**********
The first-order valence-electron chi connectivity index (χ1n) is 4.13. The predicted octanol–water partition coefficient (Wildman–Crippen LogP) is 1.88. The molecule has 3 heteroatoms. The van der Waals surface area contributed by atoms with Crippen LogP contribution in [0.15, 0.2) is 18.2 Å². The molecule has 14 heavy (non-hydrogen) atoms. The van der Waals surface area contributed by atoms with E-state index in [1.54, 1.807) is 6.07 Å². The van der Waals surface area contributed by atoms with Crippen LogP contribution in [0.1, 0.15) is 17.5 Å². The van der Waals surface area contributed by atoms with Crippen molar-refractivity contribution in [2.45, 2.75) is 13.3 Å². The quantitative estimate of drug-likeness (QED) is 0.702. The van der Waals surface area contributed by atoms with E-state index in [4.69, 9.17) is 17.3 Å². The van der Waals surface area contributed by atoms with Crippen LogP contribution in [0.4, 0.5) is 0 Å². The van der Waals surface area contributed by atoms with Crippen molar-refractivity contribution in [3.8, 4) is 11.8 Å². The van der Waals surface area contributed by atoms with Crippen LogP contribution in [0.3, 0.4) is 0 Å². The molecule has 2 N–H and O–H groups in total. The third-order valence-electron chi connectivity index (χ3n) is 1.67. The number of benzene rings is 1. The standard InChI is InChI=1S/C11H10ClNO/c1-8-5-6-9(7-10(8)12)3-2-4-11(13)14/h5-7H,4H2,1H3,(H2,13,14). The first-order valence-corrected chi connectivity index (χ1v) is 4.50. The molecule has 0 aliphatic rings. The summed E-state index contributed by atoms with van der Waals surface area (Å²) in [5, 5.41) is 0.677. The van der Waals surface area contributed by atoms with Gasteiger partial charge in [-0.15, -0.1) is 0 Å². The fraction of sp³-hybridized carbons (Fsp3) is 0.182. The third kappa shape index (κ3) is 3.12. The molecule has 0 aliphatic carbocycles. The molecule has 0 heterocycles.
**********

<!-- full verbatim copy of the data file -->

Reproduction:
The first-order valence-electron chi connectivity index (χ1n) is 4.13. The predicted octanol–water partition coefficient (Wildman–Crippen LogP) is 1.88. The molecule has 3 heteroatoms. The van der Waals surface area contributed by atoms with Crippen LogP contribution in [0.15, 0.2) is 18.2 Å². The molecule has 14 heavy (non-hydrogen) atoms. The van der Waals surface area contributed by atoms with E-state index in [1.54, 1.807) is 6.07 Å². The van der Waals surface area contributed by atoms with Crippen LogP contribution in [0.1, 0.15) is 17.5 Å². The van der Waals surface area contributed by atoms with Crippen molar-refractivity contribution in [2.45, 2.75) is 13.3 Å². The quantitative estimate of drug-likeness (QED) is 0.702. The van der Waals surface area contributed by atoms with E-state index in [4.69, 9.17) is 17.3 Å². The van der Waals surface area contributed by atoms with Crippen LogP contribution in [0.4, 0.5) is 0 Å². The van der Waals surface area contributed by atoms with Crippen molar-refractivity contribution in [3.8, 4) is 11.8 Å². The van der Waals surface area contributed by atoms with Crippen LogP contribution in [0.3, 0.4) is 0 Å². The molecule has 2 N–H and O–H groups in total. The third-order valence-electron chi connectivity index (χ3n) is 1.67. The number of benzene rings is 1. The standard InChI is InChI=1S/C11H10ClNO/c1-8-5-6-9(7-10(8)12)3-2-4-11(13)14/h5-7H,4H2,1H3,(H2,13,14). The first-order valence-corrected chi connectivity index (χ1v) is 4.50. The molecule has 0 aliphatic rings. The summed E-state index contributed by atoms with van der Waals surface area (Å²) in [5, 5.41) is 0.677. The van der Waals surface area contributed by atoms with Gasteiger partial charge in [-0.15, -0.1) is 0 Å². The fraction of sp³-hybridized carbons (Fsp3) is 0.182. The third kappa shape index (κ3) is 3.12. The molecule has 0 aliphatic carbocycles. The molecule has 0 heterocycles.